Over the July 4th weekend I had the pleasure of observing a new family of Pied-billed Grebes around their nest at the Lake Apopka Wildlife Drive. Michael spotted the nest in a clump of lilypads. I promised to check on it for him, and when I did, I spotted two tiny babies with Mom. I returned for the next three mornings to observe the little family. They were a lot farther away than the last family. The effective focal length of my camera, lens, and teleconverter was 1700mm, and these are heavily cropped. But oh so cute! Come and meet the new little family…
Pied-billed Grebe babies spend a good deal of their first few days riding around on Mom’s back. I got to see lots of piggy-back rides one morning. It’s so sweet to watch. One baby continuously sought Mom’s back while the other swam proudly by her side.
This mother seemed to have little patience with piggy-back rides. She’d let Junior tag along for a few minutes, then fluff up her feathers and shake him off her back. He was the more stubborn of the two, though. Every time she shook him off, he climbed right back up!
“Sorry, Mom, but I don’t feel like swimming all morning!” Sometimes it would take him several minutes of vigorous wiggling to get back into place.
This next image was one of my favorites from all three mornings. Mom had a baby on her back when Dad swam up with a fish for the other baby. Both parents looked on carefully as the little grebe swallowed the fish whole.
The nest was located amongst the lilypads. The family spent some time there on the first morning, and I never saw them on it again. Here Mom sits with one baby on her back, tucked in under her wing, and the other baby is out on the nest. Dad swam in through the lilypads with a fish for the baby. It took a bit of coaxing to get the baby to swallow it.
Much of the time I spent with this little family involved feeding. It takes quite a bit of effort to feed two growing babies! Mom primarily took care of the little guys while Dad went in search of food. Here’s Dad presenting a fish to one of the babies.
Both parents looked on so carefully when each baby was fed. Often it was a long process. Dad would hand over the fish, and the baby would try to swallow it. But more often than not, the baby would drop the fish. So Dad would have to dig around in the water to find it again, then hand it back to the baby. And so continued the process for several iterations until the baby finally would get the food down.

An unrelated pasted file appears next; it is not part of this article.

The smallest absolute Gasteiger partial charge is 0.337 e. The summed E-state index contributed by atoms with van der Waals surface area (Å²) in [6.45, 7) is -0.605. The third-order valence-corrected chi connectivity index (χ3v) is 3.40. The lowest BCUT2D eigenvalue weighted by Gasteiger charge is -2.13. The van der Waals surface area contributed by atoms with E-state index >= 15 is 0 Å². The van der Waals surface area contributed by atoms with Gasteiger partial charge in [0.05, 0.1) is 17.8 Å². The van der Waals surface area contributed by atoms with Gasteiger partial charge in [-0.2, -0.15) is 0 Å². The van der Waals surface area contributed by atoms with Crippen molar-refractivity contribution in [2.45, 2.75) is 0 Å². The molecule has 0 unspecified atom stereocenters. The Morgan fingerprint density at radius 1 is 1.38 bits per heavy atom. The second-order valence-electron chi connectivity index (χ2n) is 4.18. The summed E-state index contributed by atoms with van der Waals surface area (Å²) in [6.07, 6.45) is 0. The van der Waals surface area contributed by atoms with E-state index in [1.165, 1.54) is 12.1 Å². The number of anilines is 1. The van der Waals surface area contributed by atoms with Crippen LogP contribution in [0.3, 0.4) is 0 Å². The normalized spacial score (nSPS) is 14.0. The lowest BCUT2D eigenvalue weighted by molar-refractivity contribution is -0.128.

Dad seemed to understand the importance of piggy-back rides more than Mom did. While she was quick to shake the babies off, Dad would let the baby stay on Mom’s back while he fed him. Look at Dad stretch his neck to reach in under Mom’s wing!
The babies were quick to tell Mom when they got hungry. Here the older baby nuzzles Mom’s beak to remind her to feed him. Peek carefully under Mom’s wing to see her hidden cargo!
I wondered if these were first-time parents. It didn’t seem right for Mom to keep shaking the baby off her back. Then Dad brought in a huge fish for breakfast. It was just as big as the small baby!
The baby saw the huge fish and gave a look that said, “Mom, you’ve got to be kidding!” The dad repeatedly handed the fish to the older baby. Mom swam over with the second baby on her back. The younger baby watched with great interest as his brother struggled to eat. Finally the parents seemed to figure it out. They broke the fish into smaller pieces and handed it off to both babies.
After breakfast, Mom floated around lazily with the babies. I couldn’t get enough of the “baby on the back” shots. They were just precious.
I spent three happy mornings with this little family. It was hard to tear myself away. It’s so relaxing to hang out with our feathered friends, and so sweet to watch the interactions between birds and their young. So to fill the cuteness quota for today, he’s one more shot of Mom and the smaller baby as he caught a ride on the “Mom taxi!”
Find my birding list from today on eBird.
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